Break Here: Colleen Keihm and Nicole Mauser Essay by Elizabeth Lalley

Break Here: Colleen Keihm and Nicole Mauser

Essay by Elizabeth Lalley

 

Break here.​ It commands, doesn’t it? The words, floating in the depthlessness of a page or screen, are not physically rooted or attached to anything we can see, but they suggest something real and even tangible–something with the ​ability ​to break in the first place. Action is needed, and we’re invited to imagine what exactly is being offered to us, what we might alter or reimagine and even remake. We might feel a sensation of excitement at the thought of welcome disruption, even if the origins of the feelings–the point of breaking–are abstract or ineffable; we may find that those sensations are no less strong.

In their respective practices, both Nicole Mauser and Colleen Keihm use abstraction, spatial distortion, and erasure in works that ask us to remain acutely aware of our gaze, even if our eyes dart with uncertainty as we attempt to perceive what’s before us. Individually, in their bodies of work, each artist has posed visual conundrums where light and shadow cut and rearrange space; where marks are made and removed, leaving their traces behind; and where the viewer’s awareness of looking, with all of its possibilities and discomforts, is heightened. At times, viewing their work can even feel a little vertiginous, as though we’re looking through a portal into a space with no ground within it to steady us. Or, perhaps we’re reminded of looking through a window, where light is fractured and redirected and fragments of both the inside and outside are reflected, brought together on a single plane. Our gaze is suspended at some moments, deflected at others.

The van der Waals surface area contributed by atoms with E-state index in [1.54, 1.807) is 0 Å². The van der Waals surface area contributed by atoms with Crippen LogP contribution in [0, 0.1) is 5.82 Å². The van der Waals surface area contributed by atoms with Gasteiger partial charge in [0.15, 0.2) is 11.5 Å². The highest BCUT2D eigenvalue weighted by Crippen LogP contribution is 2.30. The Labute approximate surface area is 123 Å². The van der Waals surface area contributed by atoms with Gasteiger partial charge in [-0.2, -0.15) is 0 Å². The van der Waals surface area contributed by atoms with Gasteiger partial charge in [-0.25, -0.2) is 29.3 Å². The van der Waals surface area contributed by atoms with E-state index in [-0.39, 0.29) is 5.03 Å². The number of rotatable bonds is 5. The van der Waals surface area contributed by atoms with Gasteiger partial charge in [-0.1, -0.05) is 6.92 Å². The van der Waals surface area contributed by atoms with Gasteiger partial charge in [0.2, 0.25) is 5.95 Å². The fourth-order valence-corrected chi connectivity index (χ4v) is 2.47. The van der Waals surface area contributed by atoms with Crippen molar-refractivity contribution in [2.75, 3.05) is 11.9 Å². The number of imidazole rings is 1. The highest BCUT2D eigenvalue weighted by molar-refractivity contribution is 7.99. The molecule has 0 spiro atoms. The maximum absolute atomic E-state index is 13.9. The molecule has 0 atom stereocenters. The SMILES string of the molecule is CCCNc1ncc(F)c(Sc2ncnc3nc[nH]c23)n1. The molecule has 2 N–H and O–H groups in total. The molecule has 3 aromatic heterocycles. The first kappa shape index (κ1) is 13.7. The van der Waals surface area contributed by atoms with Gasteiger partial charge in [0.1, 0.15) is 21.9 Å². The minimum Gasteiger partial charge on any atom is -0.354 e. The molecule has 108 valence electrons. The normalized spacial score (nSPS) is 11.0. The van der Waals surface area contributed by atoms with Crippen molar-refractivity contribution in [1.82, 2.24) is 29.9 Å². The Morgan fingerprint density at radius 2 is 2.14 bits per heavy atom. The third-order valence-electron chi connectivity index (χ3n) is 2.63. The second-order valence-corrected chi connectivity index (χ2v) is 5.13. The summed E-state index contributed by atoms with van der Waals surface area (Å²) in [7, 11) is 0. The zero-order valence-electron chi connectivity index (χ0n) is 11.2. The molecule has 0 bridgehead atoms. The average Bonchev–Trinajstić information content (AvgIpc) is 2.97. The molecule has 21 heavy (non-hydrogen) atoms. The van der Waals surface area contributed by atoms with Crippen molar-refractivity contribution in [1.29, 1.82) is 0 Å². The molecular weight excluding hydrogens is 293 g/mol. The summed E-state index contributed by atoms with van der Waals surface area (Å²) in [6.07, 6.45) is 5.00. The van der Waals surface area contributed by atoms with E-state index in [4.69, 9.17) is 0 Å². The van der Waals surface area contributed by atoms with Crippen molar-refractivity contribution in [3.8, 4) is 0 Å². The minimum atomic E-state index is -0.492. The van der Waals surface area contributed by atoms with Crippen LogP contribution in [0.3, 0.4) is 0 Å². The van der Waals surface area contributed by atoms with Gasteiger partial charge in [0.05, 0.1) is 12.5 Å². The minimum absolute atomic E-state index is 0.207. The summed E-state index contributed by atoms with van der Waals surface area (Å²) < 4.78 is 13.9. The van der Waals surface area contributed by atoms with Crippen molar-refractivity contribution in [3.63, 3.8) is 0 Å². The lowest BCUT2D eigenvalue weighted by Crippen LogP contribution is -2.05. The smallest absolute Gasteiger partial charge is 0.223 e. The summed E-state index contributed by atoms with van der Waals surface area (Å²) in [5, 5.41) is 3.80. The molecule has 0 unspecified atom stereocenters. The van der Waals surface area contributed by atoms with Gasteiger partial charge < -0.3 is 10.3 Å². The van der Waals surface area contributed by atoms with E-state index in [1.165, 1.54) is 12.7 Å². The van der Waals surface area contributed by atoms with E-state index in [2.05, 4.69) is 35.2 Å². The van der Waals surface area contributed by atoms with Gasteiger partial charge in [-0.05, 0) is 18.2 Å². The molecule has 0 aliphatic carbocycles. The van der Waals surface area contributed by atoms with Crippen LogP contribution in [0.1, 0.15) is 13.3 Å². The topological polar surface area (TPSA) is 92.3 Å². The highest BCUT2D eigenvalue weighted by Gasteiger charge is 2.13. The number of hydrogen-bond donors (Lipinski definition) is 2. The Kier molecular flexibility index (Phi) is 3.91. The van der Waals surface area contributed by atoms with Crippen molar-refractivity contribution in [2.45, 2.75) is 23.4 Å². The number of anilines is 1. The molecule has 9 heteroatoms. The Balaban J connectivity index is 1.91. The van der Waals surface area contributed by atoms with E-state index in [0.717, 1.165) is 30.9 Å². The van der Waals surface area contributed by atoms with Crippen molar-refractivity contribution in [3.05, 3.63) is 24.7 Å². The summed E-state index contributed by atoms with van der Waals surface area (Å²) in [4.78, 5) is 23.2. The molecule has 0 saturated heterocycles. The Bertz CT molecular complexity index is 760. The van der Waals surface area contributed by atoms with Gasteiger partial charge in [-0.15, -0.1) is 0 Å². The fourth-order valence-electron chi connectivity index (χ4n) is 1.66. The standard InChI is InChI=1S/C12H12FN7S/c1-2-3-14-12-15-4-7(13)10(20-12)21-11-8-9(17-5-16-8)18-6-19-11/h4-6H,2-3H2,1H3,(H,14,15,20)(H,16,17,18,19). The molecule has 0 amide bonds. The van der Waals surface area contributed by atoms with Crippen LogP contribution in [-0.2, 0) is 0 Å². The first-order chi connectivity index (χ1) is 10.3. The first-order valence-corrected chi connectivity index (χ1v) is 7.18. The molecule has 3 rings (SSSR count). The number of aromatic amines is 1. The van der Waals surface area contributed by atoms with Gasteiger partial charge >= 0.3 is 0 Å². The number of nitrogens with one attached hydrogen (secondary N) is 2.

In Mauser’s paintings and collages, brushstrokes glide and sometimes stutter, as though momentarily snagged before moving freely once again. At times, our eyes seem to move not simply across and around the surfaces of Mauser’s works, but also through them. Similarly, Keihm’s photographs ask the viewer’s eyes to navigate spatially uncertain constructions of light, shadow, and form. As the title implies, Mauser and Keihm both invite the productive uncertainty that an interruption or unexpected motion can present, and here, they amplify their own proclivities for bending, stretching, refracting, and blurring by bringing their practices together in new collaborations.

When fused together, painting and photography interact with a tension that pushes the processes and materials back and forth, as though each medium is carving out room for new possibilities within the other. In ​Break Here​, the works presented possess a strong presence of human gesture, as hesitations, assertions, disruptions, and insertions are continually revealed. In the compositions of the collaborative works on view, there is a sense that flatness, depth, and density are in constant negotiation, as forms are added and removed, making room for new arrangements. In some ways, these works could be said to be filled with cracks, but not the kind that suggests a weakness to their foundations; instead, these cracks–the places where edges meet, where one form, color, or fragment of light touches another–are suggestive of potentiality within the works themselves. As both artists demonstrate, there are always new spaces to uncover within and beyond the surface of things, and, perhaps, we break through to them when we look carefully enough.